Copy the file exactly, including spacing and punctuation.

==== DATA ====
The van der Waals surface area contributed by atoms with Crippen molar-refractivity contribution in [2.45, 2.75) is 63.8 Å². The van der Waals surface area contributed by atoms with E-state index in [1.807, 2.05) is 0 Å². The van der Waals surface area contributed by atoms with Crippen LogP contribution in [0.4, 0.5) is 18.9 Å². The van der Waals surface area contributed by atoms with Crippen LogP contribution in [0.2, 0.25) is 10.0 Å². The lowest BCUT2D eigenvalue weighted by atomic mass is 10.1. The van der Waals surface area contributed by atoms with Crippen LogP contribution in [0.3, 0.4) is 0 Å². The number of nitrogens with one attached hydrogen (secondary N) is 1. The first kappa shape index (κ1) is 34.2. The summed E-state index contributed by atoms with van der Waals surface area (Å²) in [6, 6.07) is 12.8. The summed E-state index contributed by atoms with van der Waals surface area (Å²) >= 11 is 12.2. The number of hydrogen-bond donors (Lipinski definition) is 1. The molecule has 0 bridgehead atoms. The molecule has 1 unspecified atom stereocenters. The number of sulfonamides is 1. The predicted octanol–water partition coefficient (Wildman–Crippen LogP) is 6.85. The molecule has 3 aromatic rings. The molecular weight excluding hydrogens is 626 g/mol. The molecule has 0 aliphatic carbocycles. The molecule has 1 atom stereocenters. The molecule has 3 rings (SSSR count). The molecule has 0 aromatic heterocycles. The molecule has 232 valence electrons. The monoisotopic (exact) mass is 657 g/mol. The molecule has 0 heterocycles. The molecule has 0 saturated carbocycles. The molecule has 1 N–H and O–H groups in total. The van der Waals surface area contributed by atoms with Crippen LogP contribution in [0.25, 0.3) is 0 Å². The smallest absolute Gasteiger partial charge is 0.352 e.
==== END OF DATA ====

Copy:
The van der Waals surface area contributed by atoms with Crippen molar-refractivity contribution in [2.45, 2.75) is 63.8 Å². The van der Waals surface area contributed by atoms with E-state index in [1.807, 2.05) is 0 Å². The van der Waals surface area contributed by atoms with Crippen LogP contribution in [0.4, 0.5) is 18.9 Å². The van der Waals surface area contributed by atoms with Crippen LogP contribution in [0.2, 0.25) is 10.0 Å². The lowest BCUT2D eigenvalue weighted by atomic mass is 10.1. The van der Waals surface area contributed by atoms with Crippen LogP contribution in [0.3, 0.4) is 0 Å². The number of nitrogens with one attached hydrogen (secondary N) is 1. The first kappa shape index (κ1) is 34.2. The summed E-state index contributed by atoms with van der Waals surface area (Å²) in [6, 6.07) is 12.8. The summed E-state index contributed by atoms with van der Waals surface area (Å²) >= 11 is 12.2. The number of hydrogen-bond donors (Lipinski definition) is 1. The molecule has 0 bridgehead atoms. The molecule has 1 unspecified atom stereocenters. The number of sulfonamides is 1. The predicted octanol–water partition coefficient (Wildman–Crippen LogP) is 6.85. The molecule has 3 aromatic rings. The molecular weight excluding hydrogens is 626 g/mol. The molecule has 0 aliphatic carbocycles. The molecule has 1 atom stereocenters. The molecule has 3 rings (SSSR count). The molecule has 0 aromatic heterocycles. The molecule has 232 valence electrons. The monoisotopic (exact) mass is 657 g/mol. The molecule has 0 heterocycles. The molecule has 0 saturated carbocycles. The molecule has 1 N–H and O–H groups in total. The van der Waals surface area contributed by atoms with Crippen LogP contribution in [0.25, 0.3) is 0 Å². The smallest absolute Gasteiger partial charge is 0.352 e.